• Daba: Ramatoulaye's and Modou's daughter. She is married and the eldest child. She is disgusted by her father's choice to take a second wife especially one of her closest friends.
  • Arame, Yacine, and Dieynaba: Known as "the trio." They are Ramatoulaye's daughters. They smoke, drink, party, and wear pants instead of ladylike dresses. They represent the next modernized generation after liberation from France.
  • Alioune and Malick: Ramatoulaye's young boys who play ball in the streets because they claim to have no space to play in a compound. They get hit by a motorcyclist that they drag home with the intention of having their mother avenge them. They are disappointed to find that Ramatoulaye does not get mad at the cyclist, but at the boys because they were careless to play in the streets. This shows Ramatoulaye's wisdom in raising her children in the right way.
  • Ousmane and Oumar: Young sons of Ramatoulaye. They represent the idea that a father figure would be beneficial for Ramatoulaye's children since several of them are still so young.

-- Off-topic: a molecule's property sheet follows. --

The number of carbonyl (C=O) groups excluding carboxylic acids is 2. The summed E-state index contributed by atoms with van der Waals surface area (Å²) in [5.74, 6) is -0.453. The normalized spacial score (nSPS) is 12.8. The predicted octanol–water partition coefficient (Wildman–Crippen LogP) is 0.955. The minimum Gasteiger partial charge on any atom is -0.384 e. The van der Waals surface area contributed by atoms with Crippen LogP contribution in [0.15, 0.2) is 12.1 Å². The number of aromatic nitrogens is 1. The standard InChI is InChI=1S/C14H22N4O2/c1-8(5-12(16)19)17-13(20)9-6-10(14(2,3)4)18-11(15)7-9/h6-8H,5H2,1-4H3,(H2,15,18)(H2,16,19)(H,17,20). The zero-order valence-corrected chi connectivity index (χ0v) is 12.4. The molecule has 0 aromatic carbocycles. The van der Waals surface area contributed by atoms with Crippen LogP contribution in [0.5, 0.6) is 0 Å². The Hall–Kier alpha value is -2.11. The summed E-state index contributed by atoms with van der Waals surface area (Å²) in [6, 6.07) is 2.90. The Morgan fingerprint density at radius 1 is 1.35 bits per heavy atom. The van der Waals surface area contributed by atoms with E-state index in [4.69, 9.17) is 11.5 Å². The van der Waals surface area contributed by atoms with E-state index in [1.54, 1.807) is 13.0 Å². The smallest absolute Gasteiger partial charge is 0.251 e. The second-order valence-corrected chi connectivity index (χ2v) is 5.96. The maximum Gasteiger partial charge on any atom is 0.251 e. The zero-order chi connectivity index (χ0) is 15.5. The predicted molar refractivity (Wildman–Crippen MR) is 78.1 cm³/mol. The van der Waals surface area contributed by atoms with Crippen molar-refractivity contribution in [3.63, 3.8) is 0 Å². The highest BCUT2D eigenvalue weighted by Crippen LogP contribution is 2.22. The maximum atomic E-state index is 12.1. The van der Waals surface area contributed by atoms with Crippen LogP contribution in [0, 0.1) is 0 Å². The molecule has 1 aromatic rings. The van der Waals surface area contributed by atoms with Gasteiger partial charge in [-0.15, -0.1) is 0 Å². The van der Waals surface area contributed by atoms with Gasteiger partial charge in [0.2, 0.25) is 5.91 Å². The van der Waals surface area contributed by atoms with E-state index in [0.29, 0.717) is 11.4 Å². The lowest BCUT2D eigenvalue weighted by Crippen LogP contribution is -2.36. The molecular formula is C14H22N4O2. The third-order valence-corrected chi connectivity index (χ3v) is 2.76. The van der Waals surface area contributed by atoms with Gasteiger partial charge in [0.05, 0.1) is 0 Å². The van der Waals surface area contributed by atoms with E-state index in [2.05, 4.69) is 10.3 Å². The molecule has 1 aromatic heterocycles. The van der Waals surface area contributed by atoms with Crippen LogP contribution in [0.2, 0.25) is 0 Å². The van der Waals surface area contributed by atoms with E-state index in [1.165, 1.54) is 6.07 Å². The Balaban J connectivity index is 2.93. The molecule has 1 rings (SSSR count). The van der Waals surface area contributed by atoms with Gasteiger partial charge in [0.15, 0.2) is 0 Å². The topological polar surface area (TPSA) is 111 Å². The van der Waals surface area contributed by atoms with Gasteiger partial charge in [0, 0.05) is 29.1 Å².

• Farmata: The griot woman who is Ramatoulaye's neighbor and childhood friend. She noses into Ramatoulaye's business and is the one to point out Aissatou's pregnancy to Ramatoulaye. She represents a 'Spirit of Wisdom', but doesn't always give the best advice. Ramatoulaye and her become friends despite caste barriers.
  • Jacqueline Diack: Protestant wife of Samba Diack, a fellow doctor like Mawdo Bâ. Her husband's openly treacherous tendencies lead her to depression.
  • Little Nabou: Raised by Mawdo's mother, Grande Nabou. She is brought up under very traditional Muslim customs and becomes a midwife. She later marries Mawdo Bâ to be his second wife. She is the niece of Grande Nabou and the first cousin of Mawdo Bâ.